Over the past several years there has been a growing demand for "innovation" in retirement savings and pension plans. As the private sector reduces its commitment to defined benefit plans and people are placing more reliance on individual retirement savings, the feeling has emerged that innovative plan designs will allow individuals to replicate both the benefits and security previously afforded by traditional designs. These are good thoughts, but the question remains - how do we know that the new design will actually do the job? Here are a few questions that might help analysis:
- how should we measure the effectiveness of ‘innovation’ or what would be a minimum requirement for a credible innovation - increased benefit, lower cost, improved security, clearer communication/understanding/transparency?
- what might constitute an acceptable expense level? A minimum requirement for such a plan might be an annual cost of less than 0.5% of assets for a balanced portfolio (the CPP cost is of the order of 0.3%). A slightly higher cost might be justified due to smaller scale and some additional administrative costs - but the total has to be way lower the expenses typically charged today . Should the cost be federally or provincially regulated - say, by something similar to a rate board?
- what are reasonable income drawdown strategies during retirement? Does the innovative design allow for the construction of portfolios to achieve this? What are the trade-offs between investment risks and return? Can these be easily explained? When or should annuitization occur? Is the approach supported by the annuity marketplace?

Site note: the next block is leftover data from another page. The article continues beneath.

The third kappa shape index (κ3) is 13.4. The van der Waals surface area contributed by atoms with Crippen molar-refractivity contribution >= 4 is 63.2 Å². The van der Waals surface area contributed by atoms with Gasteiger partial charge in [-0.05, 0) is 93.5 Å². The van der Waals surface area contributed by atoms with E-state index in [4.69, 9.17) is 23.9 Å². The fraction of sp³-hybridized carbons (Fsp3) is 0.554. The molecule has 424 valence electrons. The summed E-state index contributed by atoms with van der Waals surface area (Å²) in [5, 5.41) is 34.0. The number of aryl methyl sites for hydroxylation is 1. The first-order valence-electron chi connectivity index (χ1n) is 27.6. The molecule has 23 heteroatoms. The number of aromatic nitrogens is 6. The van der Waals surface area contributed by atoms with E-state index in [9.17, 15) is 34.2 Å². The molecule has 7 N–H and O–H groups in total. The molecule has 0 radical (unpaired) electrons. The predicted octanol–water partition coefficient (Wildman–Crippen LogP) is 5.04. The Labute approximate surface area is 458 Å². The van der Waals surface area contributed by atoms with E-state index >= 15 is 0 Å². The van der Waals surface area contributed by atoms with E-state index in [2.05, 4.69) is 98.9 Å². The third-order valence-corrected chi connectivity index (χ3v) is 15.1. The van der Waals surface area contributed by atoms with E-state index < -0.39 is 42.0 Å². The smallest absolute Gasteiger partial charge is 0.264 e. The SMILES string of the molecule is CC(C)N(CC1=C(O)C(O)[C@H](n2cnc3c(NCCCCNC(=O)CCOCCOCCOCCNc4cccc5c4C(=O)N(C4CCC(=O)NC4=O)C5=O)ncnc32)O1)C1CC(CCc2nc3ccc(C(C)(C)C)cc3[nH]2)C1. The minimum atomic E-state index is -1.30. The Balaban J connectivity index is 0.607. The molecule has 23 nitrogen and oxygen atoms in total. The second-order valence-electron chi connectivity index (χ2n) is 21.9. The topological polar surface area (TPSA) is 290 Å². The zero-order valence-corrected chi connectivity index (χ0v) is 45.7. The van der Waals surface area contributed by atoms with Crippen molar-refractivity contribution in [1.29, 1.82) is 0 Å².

- what tools could be made available to specify on an ongoing basis the required contributions to achieve some level of retirement income, as well as the expected retirement income given current level of contribution? Is guidance and feedback continuously available? Do the tools explain what are the risks and what can be done about them?
- is a longevity insurance option available to protect against exhausting assets if one lives too long? Should a new retiree purchase a life-contingent lifetime income stream starting at, say, age 85? Does the new design provide such an option or does it offer a better alternative?
- would TFSAs be a better choice than RRSPs (or RPPs) as a saving vehicle? Does the new design allow for such funding choices?
The intent of the above is to push the discussion from generalities to specifics. I hope others will take up the challenge.